Woody Allen: 1, American Apparel: 0

After American Apparel -- maker of gold lamé leggings, terrycloth booty shorts and other items that might be better branded as The Boogie Nights Collection -- put Woody Allen's image on a billboard, sans the director's permission, Allen sued for a cool $10 mil. So via lawyer Stuart Slotnick, American Apparel demanded the director prove he had a reputation worth damaging: "We believe that Mr. Allen's popularity has decreased significantly, especially in light of the scandals he's been associated with. We believe that he greatly overvalues the worth of his endorsement -- if he can get one." Yeeeow!

Now, a court has upheld Allen's right to retain fan mail and other documentation that he's popular. Per the judge, "There is no reason to require Allen to produce documents regarding each of his personal appearances and performances during his lengthy career. This information would not provide meaningful evidence of the value of defendant's endorsement."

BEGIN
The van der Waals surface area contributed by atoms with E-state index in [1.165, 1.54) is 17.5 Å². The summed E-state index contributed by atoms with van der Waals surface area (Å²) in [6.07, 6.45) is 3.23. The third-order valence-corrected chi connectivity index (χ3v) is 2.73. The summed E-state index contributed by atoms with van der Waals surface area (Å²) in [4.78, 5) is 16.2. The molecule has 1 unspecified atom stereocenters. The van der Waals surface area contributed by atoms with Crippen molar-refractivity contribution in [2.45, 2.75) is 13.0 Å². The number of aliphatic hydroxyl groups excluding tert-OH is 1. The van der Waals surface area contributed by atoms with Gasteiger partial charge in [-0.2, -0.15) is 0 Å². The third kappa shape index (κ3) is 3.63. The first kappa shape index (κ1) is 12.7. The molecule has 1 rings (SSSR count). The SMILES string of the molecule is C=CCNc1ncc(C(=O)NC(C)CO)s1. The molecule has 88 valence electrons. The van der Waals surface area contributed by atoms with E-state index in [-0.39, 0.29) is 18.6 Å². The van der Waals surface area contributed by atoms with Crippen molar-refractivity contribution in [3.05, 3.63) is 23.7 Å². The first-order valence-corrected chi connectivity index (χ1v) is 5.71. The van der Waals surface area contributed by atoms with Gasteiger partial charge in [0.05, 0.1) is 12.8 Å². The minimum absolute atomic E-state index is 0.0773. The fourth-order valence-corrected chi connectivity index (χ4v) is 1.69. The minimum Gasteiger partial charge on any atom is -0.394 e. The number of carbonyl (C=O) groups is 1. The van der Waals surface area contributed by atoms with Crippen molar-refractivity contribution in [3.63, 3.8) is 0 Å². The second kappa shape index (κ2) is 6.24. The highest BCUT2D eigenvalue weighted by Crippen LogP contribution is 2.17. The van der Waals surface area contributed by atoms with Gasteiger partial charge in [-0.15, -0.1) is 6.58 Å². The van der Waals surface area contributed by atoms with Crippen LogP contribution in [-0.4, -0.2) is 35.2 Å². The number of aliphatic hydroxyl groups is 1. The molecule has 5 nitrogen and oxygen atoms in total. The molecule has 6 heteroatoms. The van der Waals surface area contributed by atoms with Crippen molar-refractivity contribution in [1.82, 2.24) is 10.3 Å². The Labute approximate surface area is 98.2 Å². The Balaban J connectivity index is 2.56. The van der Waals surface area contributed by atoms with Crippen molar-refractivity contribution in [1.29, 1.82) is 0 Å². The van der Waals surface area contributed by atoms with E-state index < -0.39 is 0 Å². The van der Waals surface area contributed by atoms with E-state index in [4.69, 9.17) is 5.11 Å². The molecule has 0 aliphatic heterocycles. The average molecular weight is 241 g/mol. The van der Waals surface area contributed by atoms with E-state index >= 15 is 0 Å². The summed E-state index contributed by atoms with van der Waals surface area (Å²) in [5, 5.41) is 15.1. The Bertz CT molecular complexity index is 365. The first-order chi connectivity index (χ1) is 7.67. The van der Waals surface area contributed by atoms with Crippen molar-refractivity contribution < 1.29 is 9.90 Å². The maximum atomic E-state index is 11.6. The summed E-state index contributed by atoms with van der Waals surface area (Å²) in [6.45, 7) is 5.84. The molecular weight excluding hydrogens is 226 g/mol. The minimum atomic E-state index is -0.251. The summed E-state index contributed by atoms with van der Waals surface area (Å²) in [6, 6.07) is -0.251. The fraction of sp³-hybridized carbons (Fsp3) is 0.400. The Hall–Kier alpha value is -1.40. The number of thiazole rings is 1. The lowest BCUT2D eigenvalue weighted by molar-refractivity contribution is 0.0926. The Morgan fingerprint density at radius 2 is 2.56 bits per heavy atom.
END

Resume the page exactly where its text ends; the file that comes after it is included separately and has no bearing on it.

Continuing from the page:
Hard to believe that a Dov Charney enterprise wanted to duke it out over reputation, given the CEO's multiple sexual harassment suits and pervy quote-machine tendencies -- in his words, "I'll frequently drop my pants to show people my new product." Right.